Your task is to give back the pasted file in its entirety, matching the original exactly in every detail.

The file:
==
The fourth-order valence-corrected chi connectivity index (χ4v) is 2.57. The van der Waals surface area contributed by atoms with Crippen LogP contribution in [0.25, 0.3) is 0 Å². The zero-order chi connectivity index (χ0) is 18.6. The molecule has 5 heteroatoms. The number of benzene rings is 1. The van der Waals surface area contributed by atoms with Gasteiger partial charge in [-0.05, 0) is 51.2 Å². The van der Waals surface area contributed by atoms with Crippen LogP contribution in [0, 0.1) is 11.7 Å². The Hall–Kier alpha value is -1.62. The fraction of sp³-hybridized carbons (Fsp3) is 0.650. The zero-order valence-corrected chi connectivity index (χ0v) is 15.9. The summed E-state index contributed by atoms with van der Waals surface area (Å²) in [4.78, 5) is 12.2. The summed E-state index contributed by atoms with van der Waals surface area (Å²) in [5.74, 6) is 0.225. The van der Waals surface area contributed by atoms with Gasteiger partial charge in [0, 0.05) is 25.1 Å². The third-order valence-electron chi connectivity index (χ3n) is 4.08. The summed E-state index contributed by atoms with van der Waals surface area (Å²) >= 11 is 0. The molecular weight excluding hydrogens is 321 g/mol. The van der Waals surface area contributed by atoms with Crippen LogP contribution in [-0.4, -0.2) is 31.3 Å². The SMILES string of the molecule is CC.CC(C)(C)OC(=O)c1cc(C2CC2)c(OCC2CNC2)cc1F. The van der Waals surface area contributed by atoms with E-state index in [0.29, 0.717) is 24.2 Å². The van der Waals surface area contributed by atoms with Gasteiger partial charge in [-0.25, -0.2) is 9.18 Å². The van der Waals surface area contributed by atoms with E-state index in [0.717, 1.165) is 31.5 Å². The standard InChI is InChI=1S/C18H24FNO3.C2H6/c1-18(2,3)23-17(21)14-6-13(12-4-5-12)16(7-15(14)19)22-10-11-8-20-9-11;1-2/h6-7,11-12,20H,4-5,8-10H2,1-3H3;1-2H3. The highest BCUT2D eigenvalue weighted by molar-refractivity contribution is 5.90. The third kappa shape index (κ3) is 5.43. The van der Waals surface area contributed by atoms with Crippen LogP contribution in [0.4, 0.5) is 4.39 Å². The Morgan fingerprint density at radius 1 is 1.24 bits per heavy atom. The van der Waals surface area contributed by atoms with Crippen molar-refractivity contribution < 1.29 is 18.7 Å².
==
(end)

The fourth-order valence-corrected chi connectivity index (χ4v) is 2.57. The van der Waals surface area contributed by atoms with Crippen LogP contribution in [0.25, 0.3) is 0 Å². The zero-order chi connectivity index (χ0) is 18.6. The molecule has 5 heteroatoms. The number of benzene rings is 1. The van der Waals surface area contributed by atoms with Gasteiger partial charge in [-0.05, 0) is 51.2 Å². The van der Waals surface area contributed by atoms with Crippen LogP contribution in [0, 0.1) is 11.7 Å². The Hall–Kier alpha value is -1.62. The fraction of sp³-hybridized carbons (Fsp3) is 0.650. The zero-order valence-corrected chi connectivity index (χ0v) is 15.9. The summed E-state index contributed by atoms with van der Waals surface area (Å²) in [4.78, 5) is 12.2. The summed E-state index contributed by atoms with van der Waals surface area (Å²) in [5.74, 6) is 0.225. The van der Waals surface area contributed by atoms with Gasteiger partial charge in [0, 0.05) is 25.1 Å². The third-order valence-electron chi connectivity index (χ3n) is 4.08. The summed E-state index contributed by atoms with van der Waals surface area (Å²) >= 11 is 0. The molecular weight excluding hydrogens is 321 g/mol. The van der Waals surface area contributed by atoms with Crippen LogP contribution in [-0.4, -0.2) is 31.3 Å². The SMILES string of the molecule is CC.CC(C)(C)OC(=O)c1cc(C2CC2)c(OCC2CNC2)cc1F. The van der Waals surface area contributed by atoms with E-state index in [0.29, 0.717) is 24.2 Å². The van der Waals surface area contributed by atoms with Gasteiger partial charge in [-0.25, -0.2) is 9.18 Å². The van der Waals surface area contributed by atoms with E-state index in [0.717, 1.165) is 31.5 Å². The standard InChI is InChI=1S/C18H24FNO3.C2H6/c1-18(2,3)23-17(21)14-6-13(12-4-5-12)16(7-15(14)19)22-10-11-8-20-9-11;1-2/h6-7,11-12,20H,4-5,8-10H2,1-3H3;1-2H3. The highest BCUT2D eigenvalue weighted by molar-refractivity contribution is 5.90. The third kappa shape index (κ3) is 5.43. The van der Waals surface area contributed by atoms with Crippen LogP contribution in [0.4, 0.5) is 4.39 Å². The Morgan fingerprint density at radius 1 is 1.24 bits per heavy atom. The van der Waals surface area contributed by atoms with Crippen molar-refractivity contribution < 1.29 is 18.7 Å².